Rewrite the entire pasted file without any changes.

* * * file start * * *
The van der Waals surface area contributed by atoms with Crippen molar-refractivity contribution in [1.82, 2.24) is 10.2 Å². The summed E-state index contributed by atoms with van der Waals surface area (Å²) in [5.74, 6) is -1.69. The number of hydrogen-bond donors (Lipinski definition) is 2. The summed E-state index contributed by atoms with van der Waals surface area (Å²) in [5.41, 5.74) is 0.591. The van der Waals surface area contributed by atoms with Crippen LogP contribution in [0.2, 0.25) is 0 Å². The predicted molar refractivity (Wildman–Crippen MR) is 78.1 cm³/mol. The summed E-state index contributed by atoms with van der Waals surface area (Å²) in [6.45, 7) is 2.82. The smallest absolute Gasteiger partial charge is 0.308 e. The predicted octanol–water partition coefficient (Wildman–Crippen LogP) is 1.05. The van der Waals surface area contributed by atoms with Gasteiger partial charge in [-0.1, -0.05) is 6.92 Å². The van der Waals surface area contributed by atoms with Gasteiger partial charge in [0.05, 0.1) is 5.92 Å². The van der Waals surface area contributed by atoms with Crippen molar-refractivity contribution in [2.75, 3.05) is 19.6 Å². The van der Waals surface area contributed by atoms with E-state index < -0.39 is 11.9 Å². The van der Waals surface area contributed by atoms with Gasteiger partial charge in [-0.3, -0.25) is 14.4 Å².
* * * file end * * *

The van der Waals surface area contributed by atoms with Crippen molar-refractivity contribution in [1.82, 2.24) is 10.2 Å². The summed E-state index contributed by atoms with van der Waals surface area (Å²) in [5.74, 6) is -1.69. The number of hydrogen-bond donors (Lipinski definition) is 2. The summed E-state index contributed by atoms with van der Waals surface area (Å²) in [5.41, 5.74) is 0.591. The van der Waals surface area contributed by atoms with Crippen LogP contribution in [0.2, 0.25) is 0 Å². The predicted molar refractivity (Wildman–Crippen MR) is 78.1 cm³/mol. The summed E-state index contributed by atoms with van der Waals surface area (Å²) in [6.45, 7) is 2.82. The smallest absolute Gasteiger partial charge is 0.308 e. The predicted octanol–water partition coefficient (Wildman–Crippen LogP) is 1.05. The van der Waals surface area contributed by atoms with Gasteiger partial charge in [-0.1, -0.05) is 6.92 Å². The van der Waals surface area contributed by atoms with Gasteiger partial charge in [0.05, 0.1) is 5.92 Å². The van der Waals surface area contributed by atoms with Crippen molar-refractivity contribution in [2.75, 3.05) is 19.6 Å². The van der Waals surface area contributed by atoms with E-state index < -0.39 is 11.9 Å². The van der Waals surface area contributed by atoms with Gasteiger partial charge in [-0.3, -0.25) is 14.4 Å².